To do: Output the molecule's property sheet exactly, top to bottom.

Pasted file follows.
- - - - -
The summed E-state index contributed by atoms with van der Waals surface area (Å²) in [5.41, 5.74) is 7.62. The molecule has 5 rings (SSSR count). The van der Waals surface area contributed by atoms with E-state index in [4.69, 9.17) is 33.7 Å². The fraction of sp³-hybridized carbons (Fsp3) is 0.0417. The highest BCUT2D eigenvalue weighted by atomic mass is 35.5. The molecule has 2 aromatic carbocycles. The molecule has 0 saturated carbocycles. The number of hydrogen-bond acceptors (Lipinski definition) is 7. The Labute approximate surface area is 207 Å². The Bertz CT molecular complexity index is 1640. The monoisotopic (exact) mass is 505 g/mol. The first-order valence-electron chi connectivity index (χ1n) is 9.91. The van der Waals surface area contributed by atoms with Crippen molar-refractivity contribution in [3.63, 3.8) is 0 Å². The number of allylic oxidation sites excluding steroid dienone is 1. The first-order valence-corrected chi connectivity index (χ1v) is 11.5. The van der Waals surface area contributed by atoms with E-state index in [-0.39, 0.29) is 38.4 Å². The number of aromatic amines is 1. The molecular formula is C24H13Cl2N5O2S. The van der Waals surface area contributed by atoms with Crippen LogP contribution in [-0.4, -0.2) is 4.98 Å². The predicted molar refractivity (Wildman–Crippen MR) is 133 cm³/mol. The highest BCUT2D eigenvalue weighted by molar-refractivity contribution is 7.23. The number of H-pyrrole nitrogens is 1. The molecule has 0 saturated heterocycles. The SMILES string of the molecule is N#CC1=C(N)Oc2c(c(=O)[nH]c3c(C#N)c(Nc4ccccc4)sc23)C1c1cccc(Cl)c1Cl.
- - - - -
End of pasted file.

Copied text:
The summed E-state index contributed by atoms with van der Waals surface area (Å²) in [5.41, 5.74) is 7.62. The molecule has 5 rings (SSSR count). The van der Waals surface area contributed by atoms with E-state index in [4.69, 9.17) is 33.7 Å². The fraction of sp³-hybridized carbons (Fsp3) is 0.0417. The highest BCUT2D eigenvalue weighted by atomic mass is 35.5. The molecule has 2 aromatic carbocycles. The molecule has 0 saturated carbocycles. The number of hydrogen-bond acceptors (Lipinski definition) is 7. The Labute approximate surface area is 207 Å². The Bertz CT molecular complexity index is 1640. The monoisotopic (exact) mass is 505 g/mol. The first-order valence-electron chi connectivity index (χ1n) is 9.91. The van der Waals surface area contributed by atoms with Crippen molar-refractivity contribution in [3.63, 3.8) is 0 Å². The number of allylic oxidation sites excluding steroid dienone is 1. The first-order valence-corrected chi connectivity index (χ1v) is 11.5. The van der Waals surface area contributed by atoms with E-state index in [-0.39, 0.29) is 38.4 Å². The number of aromatic amines is 1. The molecular formula is C24H13Cl2N5O2S. The van der Waals surface area contributed by atoms with Crippen LogP contribution in [-0.4, -0.2) is 4.98 Å². The predicted molar refractivity (Wildman–Crippen MR) is 133 cm³/mol. The highest BCUT2D eigenvalue weighted by molar-refractivity contribution is 7.23. The number of H-pyrrole nitrogens is 1. The molecule has 0 saturated heterocycles. The SMILES string of the molecule is N#CC1=C(N)Oc2c(c(=O)[nH]c3c(C#N)c(Nc4ccccc4)sc23)C1c1cccc(Cl)c1Cl.